As the deer hunting season comes to a close, many landowners have already begun to think about deer habitat management and ways that they can improve their property for next year’s season. While some may overlook this time of the year for practicing deer management, the first quarter of the year is very important for nurturing big bucks to hunt later in the year.
During his appearance on the National Land Podcast, OK Land Broker Jay Cassels, ALC, spoke to the importance of winter habitat management for his overall deer management plan. Cassels stated, “The most valuable [time] to me is from the time deer season starts until about April, really that first quarter of the year. I’ll conduct a burn, do some heavy disking on some of the old fields.
With the leaves off the trees, it gives you a different perspective than looking at a property after everything blooms. I love seeing things in this winter state because I’m able to get a better idea of what I’m dealing with, and I’m also able to make notes for the coming fall.”
Planning and putting the work in the winter months can significantly increase the chances of success come hunting season.
Winter Habitat Management Practices for Deer
Here are a few winter management activities to improve deer habitat on your property before things start to warm up again in the spring!
Prescribed Burns for Deer Habitat
For many landowners, prescribed fire is one of the most important tools in their belt when it comes to managing habitats in an effective and fairly non-intrusive way. It is especially useful for creating an environment that’s high in food for deer and easily traversable for game as well.
Prescribed fire clears the forest floor of debris and returns vital nutrients to the soil to stimulate the growth of plants that deer need for sustenance. It can also be used to create or clear travel corridors for game to use to access different parts of a property easily.
Winter is a great time for prescribed burns since higher soil moisture and cooler temperatures coupled with moderate weather conditions create a safer and more controlled environment, making fire behavior more predictable. Performing prescribed burns during the winter also makes it less likely that trees will be damaged by the fire.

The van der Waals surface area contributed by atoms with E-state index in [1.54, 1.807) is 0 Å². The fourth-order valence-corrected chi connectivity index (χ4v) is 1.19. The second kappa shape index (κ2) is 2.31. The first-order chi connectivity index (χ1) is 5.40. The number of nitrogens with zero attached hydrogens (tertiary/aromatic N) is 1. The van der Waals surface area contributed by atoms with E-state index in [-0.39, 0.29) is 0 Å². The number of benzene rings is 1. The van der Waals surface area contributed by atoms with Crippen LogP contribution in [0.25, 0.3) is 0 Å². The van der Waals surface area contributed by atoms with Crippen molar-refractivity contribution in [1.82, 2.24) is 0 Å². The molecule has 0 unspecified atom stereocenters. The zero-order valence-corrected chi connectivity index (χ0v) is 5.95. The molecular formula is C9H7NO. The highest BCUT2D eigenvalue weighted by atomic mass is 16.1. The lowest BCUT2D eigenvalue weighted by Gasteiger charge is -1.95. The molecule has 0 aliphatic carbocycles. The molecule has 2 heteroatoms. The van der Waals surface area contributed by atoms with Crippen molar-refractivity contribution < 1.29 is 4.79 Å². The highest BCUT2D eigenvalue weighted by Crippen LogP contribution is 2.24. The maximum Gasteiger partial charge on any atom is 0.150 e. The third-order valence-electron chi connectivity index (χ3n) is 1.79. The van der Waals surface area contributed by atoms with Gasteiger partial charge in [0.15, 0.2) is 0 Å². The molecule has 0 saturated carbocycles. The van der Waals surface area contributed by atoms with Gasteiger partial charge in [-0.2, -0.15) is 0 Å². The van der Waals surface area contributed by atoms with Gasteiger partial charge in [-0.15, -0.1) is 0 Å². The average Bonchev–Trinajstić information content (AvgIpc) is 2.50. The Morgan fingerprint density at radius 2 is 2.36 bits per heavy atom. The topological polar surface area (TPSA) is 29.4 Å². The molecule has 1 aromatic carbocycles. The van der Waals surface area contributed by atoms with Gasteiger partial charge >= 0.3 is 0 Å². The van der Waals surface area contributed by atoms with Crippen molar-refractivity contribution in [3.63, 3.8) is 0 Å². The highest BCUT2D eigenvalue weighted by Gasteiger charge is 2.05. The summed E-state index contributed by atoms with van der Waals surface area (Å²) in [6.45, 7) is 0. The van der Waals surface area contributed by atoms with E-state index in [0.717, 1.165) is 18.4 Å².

Winter disking is another management practice that landowners can perform to improve deer habitats during the offseason. Disking refers to the process of breaking up the topsoil to prevent less desirable plant species from dominating the understory while simultaneously giving annual plants that serve as food sources for game a chance to thrive.
Disking can encourage seed germination and spur the development of forbes and other annual plants that can attract deer. Proper disking can also reduce the need for additional food or fertilizer, thereby cutting down on landowner input costs.
Performing this disking during the winter/early springtime creates bare ground for new plants to establish themselves in when spring comes in full.
Hack & Squirt and Hinge Cutting Timber
Wintertime is a great time to perform routine timber trimming and maintenance since the absence of leaves and foliage allows landowners to get a better picture of what their timber stands really look like.
When it comes to timber management to improve deer habitats, two main techniques can be used to create natural browse: hack & squirt and hinge cutting.
Hack & Squirt Method
The hack & squirt method refers to hacking into a tree and spraying herbicide into it to slowly kill the tree. As the tree dies, it allows more sunlight into the forest floor which will promote growth of cover and natural browse. This process is not as quick as other methods, since landowners will need to wait for the tree to die which can take some time.
Check out this instructional video from MS Land Professional Howard Netterville on the Hack & Squirt method!
Hinge cutting refers to cutting roughly 75% of the way through a tree and then letting it fall. This leaves some of the tree alive and creates instant cover and browse for deer and other wildlife. This method typically provides faster results than hinge cutting but can require more maintenance later on as the tree continues to grow.
With both of these methods, it’s important to be mindful of how fallen trees may impact travel corridors for game. Too many downed trees may make it difficult for deer to traverse this area and dissuade them from passing through.
The first quarter of the year presents a fantastic opportunity for landowners to improve deer habitats on their property. Good management practices during this time can create a resilient and sustainable environment to bolster overall deer well-being, laying the groundwork for a healthy population come hunting season. If you’d like to learn more about deer management practices, check out this episode of the National Land Podcast featuring MS Land Professional Jimmy Riley where he discusses his experience managing Giles Island, an incredible luxury hunting retreat!
If you’ve got questions about how best to implement whitetail deer habitat management practices on your property, reach out to your local Land Professional today!